Skrufff: Writing on Twitter this week you said you were ‘In a shitty upscale bar in a fancy part of town’: how did you end up there? Why?
Mick Finesse: “I have friends that are bar managers and bartenders from my days of promoting and I'll go hang out with them at other venues to mix it up. It gets a bit boring just going out to hear dance music and having the same banal conversations about this record or that DJ. So a friend and I went out to watch trophy wives and coked out brokers go through the motions while we caught up on old times.”
Skrufff: Chatting to Skrufff earlier you said you are opposed to marketing generally describing it as ‘the bane of artistic endeavor’, why?
Mick Finesse: “So many people are wrapped around Facebook likes and Twitter followers and Soundcloud listens and they hammer people 24/7 over it and it is just absurd. There is a whole industry based around the social network agenda and people pay for this thinking it's their key to success. I remember finding out about artists I liked by sitting in a record shop for 4 hours listening to everything I could get my hands on and by talking to the buyer, or even trainspotting DJs that came into town.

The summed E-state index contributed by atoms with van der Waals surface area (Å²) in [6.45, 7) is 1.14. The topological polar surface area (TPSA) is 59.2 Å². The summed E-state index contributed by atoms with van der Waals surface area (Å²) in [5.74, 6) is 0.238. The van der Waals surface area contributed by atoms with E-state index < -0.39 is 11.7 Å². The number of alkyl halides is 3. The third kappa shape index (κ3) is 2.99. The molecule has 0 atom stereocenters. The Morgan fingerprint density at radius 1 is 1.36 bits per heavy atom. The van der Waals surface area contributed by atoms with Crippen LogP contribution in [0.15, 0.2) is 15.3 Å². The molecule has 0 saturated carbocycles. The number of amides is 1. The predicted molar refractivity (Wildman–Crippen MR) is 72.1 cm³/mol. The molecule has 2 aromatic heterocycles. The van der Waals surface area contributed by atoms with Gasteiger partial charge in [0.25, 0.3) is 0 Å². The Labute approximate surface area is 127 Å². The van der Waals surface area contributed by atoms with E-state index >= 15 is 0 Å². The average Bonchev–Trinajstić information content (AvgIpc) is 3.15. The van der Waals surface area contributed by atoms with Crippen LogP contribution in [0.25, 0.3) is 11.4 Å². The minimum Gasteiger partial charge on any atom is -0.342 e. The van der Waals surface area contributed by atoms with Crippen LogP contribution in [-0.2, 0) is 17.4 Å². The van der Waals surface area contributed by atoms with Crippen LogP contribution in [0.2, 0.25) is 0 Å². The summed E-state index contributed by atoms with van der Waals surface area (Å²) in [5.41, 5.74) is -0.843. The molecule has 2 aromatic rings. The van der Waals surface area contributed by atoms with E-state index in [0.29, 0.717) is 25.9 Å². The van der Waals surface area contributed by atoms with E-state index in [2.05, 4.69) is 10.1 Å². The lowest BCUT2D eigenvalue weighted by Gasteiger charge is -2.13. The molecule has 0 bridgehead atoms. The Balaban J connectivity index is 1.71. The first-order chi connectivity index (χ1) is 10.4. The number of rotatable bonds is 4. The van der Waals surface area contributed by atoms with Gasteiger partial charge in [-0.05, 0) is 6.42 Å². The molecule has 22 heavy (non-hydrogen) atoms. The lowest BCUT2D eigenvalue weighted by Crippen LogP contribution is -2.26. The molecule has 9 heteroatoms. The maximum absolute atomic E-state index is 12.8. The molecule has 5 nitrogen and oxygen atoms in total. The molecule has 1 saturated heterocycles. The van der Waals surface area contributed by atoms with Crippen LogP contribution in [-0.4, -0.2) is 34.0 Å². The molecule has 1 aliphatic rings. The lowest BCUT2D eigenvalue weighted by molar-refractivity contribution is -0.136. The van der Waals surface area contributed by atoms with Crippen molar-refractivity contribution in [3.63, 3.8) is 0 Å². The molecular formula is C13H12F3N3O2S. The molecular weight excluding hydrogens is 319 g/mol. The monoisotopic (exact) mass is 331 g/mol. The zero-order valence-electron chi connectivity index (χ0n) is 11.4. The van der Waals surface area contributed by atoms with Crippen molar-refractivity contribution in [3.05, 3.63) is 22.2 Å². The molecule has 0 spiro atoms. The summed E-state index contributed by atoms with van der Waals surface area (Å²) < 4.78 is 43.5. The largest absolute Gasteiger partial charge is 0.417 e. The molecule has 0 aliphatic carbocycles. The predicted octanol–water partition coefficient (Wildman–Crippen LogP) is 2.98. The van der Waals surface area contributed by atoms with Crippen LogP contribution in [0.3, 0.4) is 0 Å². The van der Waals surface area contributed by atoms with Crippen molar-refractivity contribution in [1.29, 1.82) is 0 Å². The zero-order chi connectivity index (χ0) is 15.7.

Skrufff: How else can people get to know you? Why do you not accept that people want to know more about you?
Mick Finesse: “We're force-fed buzz words and adjectives and everybody is trying so hard to stand out from the crowd that it really just waters everything down. Be yourself, whether people like it or not. The objective of any type of artistic endeavor is not to be famous. If that's your intent then you're probably doing it wrong.
I've come to terms with the fact that you can't market your way into people’s lives. If you do something that resonates with them then definitely engage your audience on that level but don't overdo the self PR.
Skrufff: How much do you consider you might be self sabotaging by staying ‘underground’ or perhaps being afraid of failing by refusing to put yourself forward?
Mick Finesse: “I think it honestly comes down to the fact that I just don't give a fuck. If I make music and my peers and people I admire like what I do then I am genuinely satisfied, and to have anyone else like what I do is a bonus that I'm exceedingly grateful for. I don't think of this as an anti-pop or 'underground' stance, I'm just respectful of people's sensibilities.